Which highlights another development. With customer satisfaction front and center, something that’s mission-critical for subscription companies, the lines between front and back office are increasingly blurred. That’s true for a couple of reasons. First, the distinction isn’t super relevant for customers. Second, automation’s reach means both teams have access to the same data, and are driving to the same bottom-line goal, namely optimizing the customer experience. That said, there’s still work to be done on alignment and communication across front and back office teams. As Murray brought up, “we’re realizing the more we do this that we’re using different words to describe the same outcome. So we’re trying to align our language.”
#6 Learn the Language of New Metrics
Forget about the traditional image of CFOs as bean counters. Creativity and a willingness to experiment are now of fundamental importance, especially when the old GAAP standards for financial performance are no longer enough. As Cakebread describes having to figure out how to measure performance when he led Salesforce’s transition to a subscription model: “We realized we had to invent a whole new language” to capture subscription metrics.
And Murray concurs: “You need to learn a language first in order to become fluent.”
#7 Automate for Finance Freedom
The trend to automation has both enabled evolution of the CFO role and helped drive it. Not only does automation solve critical pain points inside companies, boosting efficiency; it frees finance teams to concentrate on more strategic areas that will drive growth. Instead of being caught up in running reports, managing spreadsheets, and manual re-checks, teams have more time — and are expected to — analyze the data, draw conclusions, and make recommendations. To do that, they need to be much more data-oriented.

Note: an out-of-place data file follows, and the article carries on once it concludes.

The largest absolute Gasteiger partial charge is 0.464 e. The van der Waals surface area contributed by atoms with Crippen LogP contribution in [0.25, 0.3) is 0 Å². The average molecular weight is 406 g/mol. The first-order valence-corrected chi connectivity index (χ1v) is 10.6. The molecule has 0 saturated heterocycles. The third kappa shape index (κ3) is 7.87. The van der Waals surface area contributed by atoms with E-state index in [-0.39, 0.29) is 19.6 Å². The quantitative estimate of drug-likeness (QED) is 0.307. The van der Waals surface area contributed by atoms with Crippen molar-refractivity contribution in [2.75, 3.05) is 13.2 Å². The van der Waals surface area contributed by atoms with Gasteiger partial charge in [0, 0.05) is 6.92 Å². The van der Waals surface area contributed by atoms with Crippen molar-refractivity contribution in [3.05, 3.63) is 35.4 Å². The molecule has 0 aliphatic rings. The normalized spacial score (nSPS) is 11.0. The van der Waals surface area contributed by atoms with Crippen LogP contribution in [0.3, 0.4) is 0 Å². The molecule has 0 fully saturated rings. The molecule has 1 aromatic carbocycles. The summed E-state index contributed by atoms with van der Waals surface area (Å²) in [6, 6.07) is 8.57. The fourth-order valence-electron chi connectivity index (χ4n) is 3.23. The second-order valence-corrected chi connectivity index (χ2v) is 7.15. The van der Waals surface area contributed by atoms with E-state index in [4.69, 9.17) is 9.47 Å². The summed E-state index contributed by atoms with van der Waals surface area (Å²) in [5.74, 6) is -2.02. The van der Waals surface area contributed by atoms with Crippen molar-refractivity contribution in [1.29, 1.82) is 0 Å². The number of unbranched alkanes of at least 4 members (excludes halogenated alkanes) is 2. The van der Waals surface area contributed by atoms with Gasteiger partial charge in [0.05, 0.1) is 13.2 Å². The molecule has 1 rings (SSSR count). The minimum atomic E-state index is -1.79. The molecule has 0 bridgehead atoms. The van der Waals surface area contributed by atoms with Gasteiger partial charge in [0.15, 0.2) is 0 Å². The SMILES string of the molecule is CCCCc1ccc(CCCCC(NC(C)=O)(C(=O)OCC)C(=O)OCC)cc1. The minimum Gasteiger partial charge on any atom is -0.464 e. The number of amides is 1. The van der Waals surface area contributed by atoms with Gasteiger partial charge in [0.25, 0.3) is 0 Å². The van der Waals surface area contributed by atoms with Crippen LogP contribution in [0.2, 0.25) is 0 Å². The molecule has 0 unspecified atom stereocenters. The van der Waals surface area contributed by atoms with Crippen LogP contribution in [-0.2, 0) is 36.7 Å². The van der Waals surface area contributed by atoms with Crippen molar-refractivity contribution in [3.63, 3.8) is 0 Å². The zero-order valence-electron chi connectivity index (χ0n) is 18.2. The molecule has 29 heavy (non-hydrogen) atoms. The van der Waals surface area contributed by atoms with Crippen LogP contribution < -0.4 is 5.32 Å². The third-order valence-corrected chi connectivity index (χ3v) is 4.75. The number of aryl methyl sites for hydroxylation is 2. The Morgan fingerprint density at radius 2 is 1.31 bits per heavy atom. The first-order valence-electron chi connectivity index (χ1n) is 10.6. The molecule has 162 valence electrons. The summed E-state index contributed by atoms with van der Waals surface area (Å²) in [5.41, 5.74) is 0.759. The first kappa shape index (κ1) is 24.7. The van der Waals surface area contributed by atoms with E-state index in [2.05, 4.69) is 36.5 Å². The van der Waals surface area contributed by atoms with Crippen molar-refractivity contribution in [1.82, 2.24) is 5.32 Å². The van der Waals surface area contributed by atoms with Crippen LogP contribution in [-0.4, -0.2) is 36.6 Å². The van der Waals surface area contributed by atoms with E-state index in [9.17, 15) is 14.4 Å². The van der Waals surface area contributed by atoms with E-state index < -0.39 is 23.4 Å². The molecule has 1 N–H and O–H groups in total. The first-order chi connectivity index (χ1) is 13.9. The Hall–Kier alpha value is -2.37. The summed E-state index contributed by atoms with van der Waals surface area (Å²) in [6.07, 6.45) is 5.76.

It’s that greater runway to engage in deep analysis of the data that allows for the creativity that’s needed to iterate on product offerings, develop new performance measures relevant to changing business models, identify emerging shifts in customer behavior, and spot opportunities coming down the track.
Beyond Table Stakes
The bottom line is that CFOs still need to show expertise in traditional areas. Quantitative skills like accounting aren’t any less important. But those are just table stakes now. Having a facility with languages, so to speak, means today’s CFO toolkit needs to meld those traditional skills with broader analytical, strategic, relationship management, executional, and data management expertise.
With so many developments driving it, this shift will only continue. Summarizes Murray,
“I think the CFO’s role is only going to become a heck of a lot more forward-looking and predictive and strategic.”